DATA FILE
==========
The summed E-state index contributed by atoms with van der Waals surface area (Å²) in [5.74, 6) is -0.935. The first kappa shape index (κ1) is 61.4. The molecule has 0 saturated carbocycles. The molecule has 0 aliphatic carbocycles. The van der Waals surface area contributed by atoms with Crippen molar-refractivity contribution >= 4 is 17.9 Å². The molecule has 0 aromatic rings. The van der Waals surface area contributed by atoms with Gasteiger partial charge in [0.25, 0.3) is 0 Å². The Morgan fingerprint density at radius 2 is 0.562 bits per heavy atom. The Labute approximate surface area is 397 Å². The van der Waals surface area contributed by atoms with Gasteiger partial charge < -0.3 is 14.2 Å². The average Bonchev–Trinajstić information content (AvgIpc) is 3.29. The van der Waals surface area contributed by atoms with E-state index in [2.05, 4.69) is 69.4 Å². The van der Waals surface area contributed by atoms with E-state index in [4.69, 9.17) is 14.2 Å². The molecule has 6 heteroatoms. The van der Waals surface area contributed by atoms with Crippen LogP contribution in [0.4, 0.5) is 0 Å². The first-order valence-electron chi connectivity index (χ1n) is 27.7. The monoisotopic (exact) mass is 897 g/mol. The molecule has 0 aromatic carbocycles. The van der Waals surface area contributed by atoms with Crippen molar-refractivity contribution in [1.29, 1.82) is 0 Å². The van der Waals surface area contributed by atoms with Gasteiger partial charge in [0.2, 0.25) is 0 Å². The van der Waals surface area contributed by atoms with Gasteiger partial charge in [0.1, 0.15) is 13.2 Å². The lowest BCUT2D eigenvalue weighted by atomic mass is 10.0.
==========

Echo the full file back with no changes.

The summed E-state index contributed by atoms with van der Waals surface area (Å²) in [5.74, 6) is -0.935. The first kappa shape index (κ1) is 61.4. The molecule has 0 saturated carbocycles. The molecule has 0 aliphatic carbocycles. The van der Waals surface area contributed by atoms with Crippen molar-refractivity contribution >= 4 is 17.9 Å². The molecule has 0 aromatic rings. The van der Waals surface area contributed by atoms with Gasteiger partial charge in [0.25, 0.3) is 0 Å². The Morgan fingerprint density at radius 2 is 0.562 bits per heavy atom. The Labute approximate surface area is 397 Å². The van der Waals surface area contributed by atoms with Gasteiger partial charge < -0.3 is 14.2 Å². The average Bonchev–Trinajstić information content (AvgIpc) is 3.29. The van der Waals surface area contributed by atoms with E-state index in [2.05, 4.69) is 69.4 Å². The van der Waals surface area contributed by atoms with E-state index in [4.69, 9.17) is 14.2 Å². The molecule has 6 heteroatoms. The van der Waals surface area contributed by atoms with Crippen LogP contribution in [0.4, 0.5) is 0 Å². The first-order valence-electron chi connectivity index (χ1n) is 27.7. The monoisotopic (exact) mass is 897 g/mol. The molecule has 0 aromatic carbocycles. The van der Waals surface area contributed by atoms with Crippen molar-refractivity contribution in [1.29, 1.82) is 0 Å². The van der Waals surface area contributed by atoms with Gasteiger partial charge in [0.2, 0.25) is 0 Å². The van der Waals surface area contributed by atoms with Gasteiger partial charge in [0.1, 0.15) is 13.2 Å². The lowest BCUT2D eigenvalue weighted by atomic mass is 10.0.